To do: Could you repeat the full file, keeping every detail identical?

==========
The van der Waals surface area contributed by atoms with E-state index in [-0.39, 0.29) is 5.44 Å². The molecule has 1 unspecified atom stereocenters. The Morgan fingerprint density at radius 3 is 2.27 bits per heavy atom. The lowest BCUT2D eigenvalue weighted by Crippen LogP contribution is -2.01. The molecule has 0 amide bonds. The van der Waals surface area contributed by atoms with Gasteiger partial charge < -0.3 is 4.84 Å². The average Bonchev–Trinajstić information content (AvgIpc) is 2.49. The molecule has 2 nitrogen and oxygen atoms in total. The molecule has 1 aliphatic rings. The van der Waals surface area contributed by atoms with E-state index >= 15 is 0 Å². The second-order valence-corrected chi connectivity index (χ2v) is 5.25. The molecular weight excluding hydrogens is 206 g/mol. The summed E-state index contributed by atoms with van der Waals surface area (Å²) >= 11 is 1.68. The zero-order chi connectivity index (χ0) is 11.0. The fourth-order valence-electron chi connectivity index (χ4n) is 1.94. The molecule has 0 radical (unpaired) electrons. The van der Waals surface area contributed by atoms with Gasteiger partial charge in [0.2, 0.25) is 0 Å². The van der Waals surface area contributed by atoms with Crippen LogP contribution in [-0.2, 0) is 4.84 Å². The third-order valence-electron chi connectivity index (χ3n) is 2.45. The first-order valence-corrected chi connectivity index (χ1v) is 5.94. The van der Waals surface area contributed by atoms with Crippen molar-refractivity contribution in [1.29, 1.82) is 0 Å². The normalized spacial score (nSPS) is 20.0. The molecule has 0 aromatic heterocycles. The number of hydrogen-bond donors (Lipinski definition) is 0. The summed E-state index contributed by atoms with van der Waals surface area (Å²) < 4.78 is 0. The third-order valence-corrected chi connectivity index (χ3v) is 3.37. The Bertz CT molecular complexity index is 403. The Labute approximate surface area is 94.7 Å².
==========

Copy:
The van der Waals surface area contributed by atoms with E-state index in [-0.39, 0.29) is 5.44 Å². The molecule has 1 unspecified atom stereocenters. The Morgan fingerprint density at radius 3 is 2.27 bits per heavy atom. The lowest BCUT2D eigenvalue weighted by Crippen LogP contribution is -2.01. The molecule has 0 amide bonds. The van der Waals surface area contributed by atoms with Gasteiger partial charge < -0.3 is 4.84 Å². The average Bonchev–Trinajstić information content (AvgIpc) is 2.49. The molecule has 2 nitrogen and oxygen atoms in total. The molecule has 1 aliphatic rings. The van der Waals surface area contributed by atoms with E-state index >= 15 is 0 Å². The second-order valence-corrected chi connectivity index (χ2v) is 5.25. The molecular weight excluding hydrogens is 206 g/mol. The summed E-state index contributed by atoms with van der Waals surface area (Å²) >= 11 is 1.68. The zero-order chi connectivity index (χ0) is 11.0. The fourth-order valence-electron chi connectivity index (χ4n) is 1.94. The molecule has 0 radical (unpaired) electrons. The van der Waals surface area contributed by atoms with Gasteiger partial charge in [0.2, 0.25) is 0 Å². The van der Waals surface area contributed by atoms with Crippen LogP contribution in [-0.2, 0) is 4.84 Å². The third-order valence-electron chi connectivity index (χ3n) is 2.45. The first-order valence-corrected chi connectivity index (χ1v) is 5.94. The van der Waals surface area contributed by atoms with Crippen molar-refractivity contribution in [1.29, 1.82) is 0 Å². The normalized spacial score (nSPS) is 20.0. The molecule has 0 aromatic heterocycles. The number of hydrogen-bond donors (Lipinski definition) is 0. The summed E-state index contributed by atoms with van der Waals surface area (Å²) < 4.78 is 0. The third-order valence-corrected chi connectivity index (χ3v) is 3.37. The Bertz CT molecular complexity index is 403. The Labute approximate surface area is 94.7 Å².